Sunday 25 January 2015

A big girl and a busy mama

She had been talking about it for months. Pleading. Whining. When, o when can I start big school? When the big day finally arrives her pluck has shrivelled.

She hides behind my skirt, hugging my leg. I take her around the class, looking at the home corner, the books, the building toys. We put her bus chain on the peg, her coolbox with lunch and snack in the locker, and her water bottle in its crate. I point at a chair that has a picture of a bear and her name: Jasmijn. She loosens up, and agrees to sit while the rest off the class trickles in. I chat to the teacher.

When I want to take a picture, for papa, for the archives, she runs away, waving an angry finger to her mama who should know better.
‘Don’t take a photo, mama.’
That’s my girl, and I know she is her own self today.
‘I’ll go now,’ I say quietly. She looks unsure.
A hug and a kiss later, she lets go, reluctantly.

I, on the other hand, am keen to go. Jasmijn starting primary school is a milestone I had been looking forward to for years. Four years. Not that I don’t like my kids, but I have found that I enjoy them more when I spend some time away from them, doing something that challenges my brain more than a game of monopoly- the junior version.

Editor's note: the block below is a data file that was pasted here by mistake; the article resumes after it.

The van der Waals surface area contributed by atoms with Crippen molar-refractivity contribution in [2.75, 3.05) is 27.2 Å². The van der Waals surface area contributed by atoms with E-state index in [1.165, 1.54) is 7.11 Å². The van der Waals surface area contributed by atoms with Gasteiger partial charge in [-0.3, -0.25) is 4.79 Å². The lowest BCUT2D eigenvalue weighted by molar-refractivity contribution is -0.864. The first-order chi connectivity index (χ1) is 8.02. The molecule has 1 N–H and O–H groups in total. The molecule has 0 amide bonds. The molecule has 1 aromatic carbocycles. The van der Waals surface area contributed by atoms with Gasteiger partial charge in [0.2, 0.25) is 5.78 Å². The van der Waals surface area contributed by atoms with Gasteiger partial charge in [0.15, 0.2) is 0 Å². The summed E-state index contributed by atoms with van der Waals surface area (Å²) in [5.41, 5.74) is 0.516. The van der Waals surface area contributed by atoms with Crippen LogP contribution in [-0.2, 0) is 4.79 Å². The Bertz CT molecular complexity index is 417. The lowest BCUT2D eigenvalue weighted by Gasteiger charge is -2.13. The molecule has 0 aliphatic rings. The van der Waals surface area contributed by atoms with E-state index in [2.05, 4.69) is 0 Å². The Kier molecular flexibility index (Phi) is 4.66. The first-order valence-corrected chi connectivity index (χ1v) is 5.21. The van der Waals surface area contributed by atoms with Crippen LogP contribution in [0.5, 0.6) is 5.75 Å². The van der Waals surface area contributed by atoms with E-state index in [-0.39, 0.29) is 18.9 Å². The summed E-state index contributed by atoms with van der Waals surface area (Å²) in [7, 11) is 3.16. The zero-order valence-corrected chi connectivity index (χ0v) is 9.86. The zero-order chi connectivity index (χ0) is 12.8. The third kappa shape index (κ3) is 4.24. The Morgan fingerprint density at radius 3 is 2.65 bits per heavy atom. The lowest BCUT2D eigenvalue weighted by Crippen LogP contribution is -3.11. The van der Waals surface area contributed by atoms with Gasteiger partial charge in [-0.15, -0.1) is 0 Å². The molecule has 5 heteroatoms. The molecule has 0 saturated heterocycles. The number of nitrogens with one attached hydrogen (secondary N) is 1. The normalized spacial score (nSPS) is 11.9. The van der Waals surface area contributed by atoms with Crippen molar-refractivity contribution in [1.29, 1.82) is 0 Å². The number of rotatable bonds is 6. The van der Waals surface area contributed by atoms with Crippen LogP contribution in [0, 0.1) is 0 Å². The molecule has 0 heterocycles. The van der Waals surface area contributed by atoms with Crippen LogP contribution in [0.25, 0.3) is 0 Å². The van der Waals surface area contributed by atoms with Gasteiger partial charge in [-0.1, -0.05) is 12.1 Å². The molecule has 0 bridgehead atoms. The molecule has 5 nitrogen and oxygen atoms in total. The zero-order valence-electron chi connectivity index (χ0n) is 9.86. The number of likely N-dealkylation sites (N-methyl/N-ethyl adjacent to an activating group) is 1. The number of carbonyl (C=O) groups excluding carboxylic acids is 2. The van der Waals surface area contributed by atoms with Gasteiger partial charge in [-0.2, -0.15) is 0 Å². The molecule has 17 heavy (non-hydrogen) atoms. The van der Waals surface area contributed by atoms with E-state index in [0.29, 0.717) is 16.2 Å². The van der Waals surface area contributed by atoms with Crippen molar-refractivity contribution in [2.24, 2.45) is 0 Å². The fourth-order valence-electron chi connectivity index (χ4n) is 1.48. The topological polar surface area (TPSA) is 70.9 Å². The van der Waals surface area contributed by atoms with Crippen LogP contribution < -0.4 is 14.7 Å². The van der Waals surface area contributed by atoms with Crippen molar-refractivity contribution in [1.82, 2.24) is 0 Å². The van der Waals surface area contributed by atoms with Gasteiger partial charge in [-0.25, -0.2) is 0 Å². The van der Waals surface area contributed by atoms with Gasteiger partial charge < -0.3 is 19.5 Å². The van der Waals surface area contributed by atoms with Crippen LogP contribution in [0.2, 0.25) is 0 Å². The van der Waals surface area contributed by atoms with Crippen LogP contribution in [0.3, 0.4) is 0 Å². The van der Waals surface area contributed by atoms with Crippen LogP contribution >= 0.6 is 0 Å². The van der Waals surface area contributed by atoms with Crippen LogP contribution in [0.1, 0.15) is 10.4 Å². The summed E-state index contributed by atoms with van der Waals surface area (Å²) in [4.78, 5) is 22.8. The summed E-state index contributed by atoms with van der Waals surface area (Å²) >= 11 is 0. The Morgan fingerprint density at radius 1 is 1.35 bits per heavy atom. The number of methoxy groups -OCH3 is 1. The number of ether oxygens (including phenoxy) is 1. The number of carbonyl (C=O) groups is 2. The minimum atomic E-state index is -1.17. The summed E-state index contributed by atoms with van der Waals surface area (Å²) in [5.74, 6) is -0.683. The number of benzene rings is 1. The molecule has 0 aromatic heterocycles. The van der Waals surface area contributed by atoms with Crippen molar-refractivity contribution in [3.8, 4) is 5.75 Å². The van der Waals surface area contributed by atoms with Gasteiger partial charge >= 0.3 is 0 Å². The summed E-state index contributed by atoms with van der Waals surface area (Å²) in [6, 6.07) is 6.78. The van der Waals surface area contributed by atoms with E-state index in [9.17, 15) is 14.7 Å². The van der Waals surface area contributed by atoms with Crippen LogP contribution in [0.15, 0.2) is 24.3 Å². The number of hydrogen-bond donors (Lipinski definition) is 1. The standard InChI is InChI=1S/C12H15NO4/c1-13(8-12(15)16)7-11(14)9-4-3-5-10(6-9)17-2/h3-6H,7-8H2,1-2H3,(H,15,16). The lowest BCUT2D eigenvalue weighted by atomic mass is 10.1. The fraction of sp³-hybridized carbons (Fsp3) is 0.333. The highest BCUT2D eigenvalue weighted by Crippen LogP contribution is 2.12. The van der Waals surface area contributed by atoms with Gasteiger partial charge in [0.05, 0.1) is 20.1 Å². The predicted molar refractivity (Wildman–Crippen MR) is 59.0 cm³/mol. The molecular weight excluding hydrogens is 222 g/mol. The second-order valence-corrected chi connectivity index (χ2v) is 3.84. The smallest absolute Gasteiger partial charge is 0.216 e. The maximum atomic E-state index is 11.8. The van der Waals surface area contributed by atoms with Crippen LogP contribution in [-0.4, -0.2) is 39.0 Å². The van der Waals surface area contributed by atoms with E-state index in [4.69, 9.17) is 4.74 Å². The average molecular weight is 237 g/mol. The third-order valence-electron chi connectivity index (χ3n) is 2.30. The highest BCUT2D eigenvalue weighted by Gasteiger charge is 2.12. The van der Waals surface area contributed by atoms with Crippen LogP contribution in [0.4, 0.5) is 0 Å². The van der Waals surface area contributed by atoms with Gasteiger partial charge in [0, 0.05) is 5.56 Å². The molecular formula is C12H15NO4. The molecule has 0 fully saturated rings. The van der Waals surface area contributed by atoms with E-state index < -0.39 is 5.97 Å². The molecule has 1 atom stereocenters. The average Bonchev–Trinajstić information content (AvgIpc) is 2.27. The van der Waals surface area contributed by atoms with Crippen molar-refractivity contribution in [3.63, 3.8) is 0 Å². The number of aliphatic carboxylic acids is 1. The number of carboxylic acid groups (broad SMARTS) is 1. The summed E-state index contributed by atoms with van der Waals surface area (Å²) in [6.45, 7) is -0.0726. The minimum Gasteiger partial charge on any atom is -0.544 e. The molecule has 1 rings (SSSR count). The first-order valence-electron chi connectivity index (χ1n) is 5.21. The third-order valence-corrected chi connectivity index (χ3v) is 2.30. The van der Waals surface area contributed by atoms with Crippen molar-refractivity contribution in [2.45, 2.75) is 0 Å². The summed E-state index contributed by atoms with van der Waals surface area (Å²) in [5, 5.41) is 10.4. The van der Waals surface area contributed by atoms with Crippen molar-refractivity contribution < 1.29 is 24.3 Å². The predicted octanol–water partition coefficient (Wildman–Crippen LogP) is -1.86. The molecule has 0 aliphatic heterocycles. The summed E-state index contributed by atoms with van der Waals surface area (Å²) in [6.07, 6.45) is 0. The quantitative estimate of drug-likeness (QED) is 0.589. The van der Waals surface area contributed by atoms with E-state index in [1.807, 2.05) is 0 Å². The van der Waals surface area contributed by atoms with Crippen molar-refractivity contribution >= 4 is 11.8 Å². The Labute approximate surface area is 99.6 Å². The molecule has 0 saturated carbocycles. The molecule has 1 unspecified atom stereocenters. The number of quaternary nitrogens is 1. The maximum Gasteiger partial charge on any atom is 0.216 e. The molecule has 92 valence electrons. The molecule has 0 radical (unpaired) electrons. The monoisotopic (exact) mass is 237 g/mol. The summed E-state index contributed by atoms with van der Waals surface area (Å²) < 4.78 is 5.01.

On my fingers I had counted that I would have two afternoons and one full day more childfree time than when she still went to pre-school. Twelve hours. Hours that I had already allocated to additional projects at work, a new book, more blogging. I forgot that I was usually ten hours short every week. And therefore, in reality, it would be a meagre few hours more.

These thoughts make me more stressed than I already was. I decide to take it easy, this first day of the rest of my life, and after I finish all my urgent work emails, I opt for a soothing massage.

That afternoon, when I pick her up she walks out of the class, on the hand of the teacher. I bend for a cuddle.
‘How was school?’ I ask.
‘Fine,’ she replies.

In the car I try more, what did they do all day?
She needs some time to think.
‘I played outside,’ she then submits.
‘Nice. Anything else?’
‘I played inside too.’
‘Was the teacher nice?’
More thinking. ‘Yes.’
When my next question gets no answer, I turn around to the back seat.
She has fallen asleep.

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